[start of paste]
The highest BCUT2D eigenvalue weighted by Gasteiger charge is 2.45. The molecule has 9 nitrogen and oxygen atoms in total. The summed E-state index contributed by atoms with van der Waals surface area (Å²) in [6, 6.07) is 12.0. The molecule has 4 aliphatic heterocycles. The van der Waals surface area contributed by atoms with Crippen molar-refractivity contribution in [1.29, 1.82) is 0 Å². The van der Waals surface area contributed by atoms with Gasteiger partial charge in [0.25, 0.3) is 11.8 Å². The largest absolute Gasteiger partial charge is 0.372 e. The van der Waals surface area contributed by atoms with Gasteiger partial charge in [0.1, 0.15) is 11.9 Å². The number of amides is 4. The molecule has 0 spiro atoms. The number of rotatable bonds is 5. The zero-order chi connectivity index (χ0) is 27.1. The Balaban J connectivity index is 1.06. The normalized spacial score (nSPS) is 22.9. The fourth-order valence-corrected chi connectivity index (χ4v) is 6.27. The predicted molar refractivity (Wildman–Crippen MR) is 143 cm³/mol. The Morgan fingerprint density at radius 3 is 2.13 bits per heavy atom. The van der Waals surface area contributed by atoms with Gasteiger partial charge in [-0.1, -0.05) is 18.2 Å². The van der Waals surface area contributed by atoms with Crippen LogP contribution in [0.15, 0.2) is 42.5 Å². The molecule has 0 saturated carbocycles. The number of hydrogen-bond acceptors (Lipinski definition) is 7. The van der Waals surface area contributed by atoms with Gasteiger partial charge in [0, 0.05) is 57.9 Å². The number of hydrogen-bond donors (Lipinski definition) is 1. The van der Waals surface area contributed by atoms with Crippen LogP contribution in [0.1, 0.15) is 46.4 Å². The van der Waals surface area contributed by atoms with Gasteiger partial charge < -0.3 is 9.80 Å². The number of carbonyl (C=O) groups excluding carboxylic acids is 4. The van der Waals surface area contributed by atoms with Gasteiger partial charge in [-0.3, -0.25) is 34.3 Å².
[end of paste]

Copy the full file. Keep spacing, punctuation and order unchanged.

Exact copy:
The highest BCUT2D eigenvalue weighted by Gasteiger charge is 2.45. The molecule has 9 nitrogen and oxygen atoms in total. The summed E-state index contributed by atoms with van der Waals surface area (Å²) in [6, 6.07) is 12.0. The molecule has 4 aliphatic heterocycles. The van der Waals surface area contributed by atoms with Crippen molar-refractivity contribution in [1.29, 1.82) is 0 Å². The van der Waals surface area contributed by atoms with Gasteiger partial charge in [0.25, 0.3) is 11.8 Å². The largest absolute Gasteiger partial charge is 0.372 e. The van der Waals surface area contributed by atoms with Gasteiger partial charge in [0.1, 0.15) is 11.9 Å². The number of amides is 4. The molecule has 0 spiro atoms. The number of rotatable bonds is 5. The zero-order chi connectivity index (χ0) is 27.1. The Balaban J connectivity index is 1.06. The normalized spacial score (nSPS) is 22.9. The fourth-order valence-corrected chi connectivity index (χ4v) is 6.27. The predicted molar refractivity (Wildman–Crippen MR) is 143 cm³/mol. The Morgan fingerprint density at radius 3 is 2.13 bits per heavy atom. The van der Waals surface area contributed by atoms with Gasteiger partial charge in [-0.1, -0.05) is 18.2 Å². The van der Waals surface area contributed by atoms with Crippen LogP contribution in [0.15, 0.2) is 42.5 Å². The molecule has 0 saturated carbocycles. The number of hydrogen-bond acceptors (Lipinski definition) is 7. The van der Waals surface area contributed by atoms with Gasteiger partial charge in [0, 0.05) is 57.9 Å². The number of hydrogen-bond donors (Lipinski definition) is 1. The van der Waals surface area contributed by atoms with Crippen LogP contribution in [0.1, 0.15) is 46.4 Å². The van der Waals surface area contributed by atoms with Gasteiger partial charge < -0.3 is 9.80 Å². The number of carbonyl (C=O) groups excluding carboxylic acids is 4. The van der Waals surface area contributed by atoms with Gasteiger partial charge in [-0.3, -0.25) is 34.3 Å².